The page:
Air Goes In and Out. Blood Goes Round and Round. Anything Else is a Bad Thing!

August 11, 2014

This Monday, let’s look how air affects our lives.

This un-narrated slide show will help provide significant insight into what we really do with the air we breathe.

On important concept to consider when working with the respiratory system is the difference between Ventilation and Respiration.

Ventilation is simply the air going in and out of the body. The lungs are not muscles and are simply passive containers. As we breathe the diaphragm contracts and shifts inferiorly. In addition, our intercostal muscles contract pulling our rib cage outward. These two actions create a negative airspace that is filled with surrounding air through our nose or mouth. As these muscles relax the chest cavity becomes smaller, creating more pressure on the space and forces air outward. As patrollers we can do a lot to affect ventilation. By stabilizing the chest structure, we can help the patient breathe with greater efficiency. By utilizing a pocket mask or BVM we can force air into the lungs and allow the patient’s own body weight to expire the new air.

But we can have very little effect on Respiration. Respiration is the exchange of the Oxygen and Carbon Dioxide gas at the cellular level. If there are underlying problems, such as cardiac arrest, all of the air that put in and out of the patient will not move around to the cells that need resupply.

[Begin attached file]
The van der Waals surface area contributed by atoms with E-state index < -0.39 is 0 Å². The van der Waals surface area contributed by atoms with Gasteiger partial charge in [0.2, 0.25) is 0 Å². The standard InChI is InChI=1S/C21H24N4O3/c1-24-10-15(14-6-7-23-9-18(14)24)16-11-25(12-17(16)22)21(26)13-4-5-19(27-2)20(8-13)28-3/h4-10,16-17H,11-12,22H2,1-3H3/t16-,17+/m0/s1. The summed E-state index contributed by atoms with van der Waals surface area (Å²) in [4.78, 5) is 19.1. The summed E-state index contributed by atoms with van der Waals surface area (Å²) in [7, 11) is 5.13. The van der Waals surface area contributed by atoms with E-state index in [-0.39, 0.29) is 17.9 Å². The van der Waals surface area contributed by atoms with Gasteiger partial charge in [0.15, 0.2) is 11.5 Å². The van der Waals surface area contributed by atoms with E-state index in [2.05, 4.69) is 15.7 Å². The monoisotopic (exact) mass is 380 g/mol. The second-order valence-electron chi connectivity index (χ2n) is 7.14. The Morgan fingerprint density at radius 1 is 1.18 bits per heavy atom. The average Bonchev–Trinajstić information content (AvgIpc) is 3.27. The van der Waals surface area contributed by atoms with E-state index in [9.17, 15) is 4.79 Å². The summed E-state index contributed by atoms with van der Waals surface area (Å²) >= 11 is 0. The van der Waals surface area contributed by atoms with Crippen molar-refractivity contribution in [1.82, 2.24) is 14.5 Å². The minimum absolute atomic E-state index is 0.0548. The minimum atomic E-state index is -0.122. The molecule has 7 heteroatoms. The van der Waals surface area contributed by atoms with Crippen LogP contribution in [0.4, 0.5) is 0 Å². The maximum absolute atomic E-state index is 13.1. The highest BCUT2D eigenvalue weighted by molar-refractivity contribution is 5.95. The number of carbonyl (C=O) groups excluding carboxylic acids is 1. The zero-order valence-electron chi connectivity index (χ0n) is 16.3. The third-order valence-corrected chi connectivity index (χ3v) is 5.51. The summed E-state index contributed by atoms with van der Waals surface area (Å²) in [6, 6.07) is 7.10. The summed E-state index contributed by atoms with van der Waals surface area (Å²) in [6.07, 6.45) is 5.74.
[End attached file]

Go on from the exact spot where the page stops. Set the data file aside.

There may be other underlying reasons that the respiration is not happening effectively. While many of these reasons are beyond our scope, I’d like you to consider the cardiac rate as something that we can use to determine how well oxygen is moving around the body.

If I were to hold you by the neck and squeeze, besides kicking me in a very private spot, your first reaction would be to run. The heart rate will do just that, initially to try to push past the problem. But if I were to continue to hold you’d eventually slow down because you didn’t have enough energy. The heart will again do the same.

If the heart is beating to slow to properly move the oxygenated blood around, we need to find a way to speed it up. EMS is our friend in this instance and should be immediately notified.

If the heart rate is too fast, blood cannot return to the heart fast enough and the heart starts to race out of control without pushing enough blood. Again EMS is indicated.

As a general rule, fast heart rates are generally more stable and can be controlled by having the patient relax while waiting for EMS. Our bodies can handle fast heart rates much more easily than slow . . . or else the Y would’ve been out of business a long time ago.

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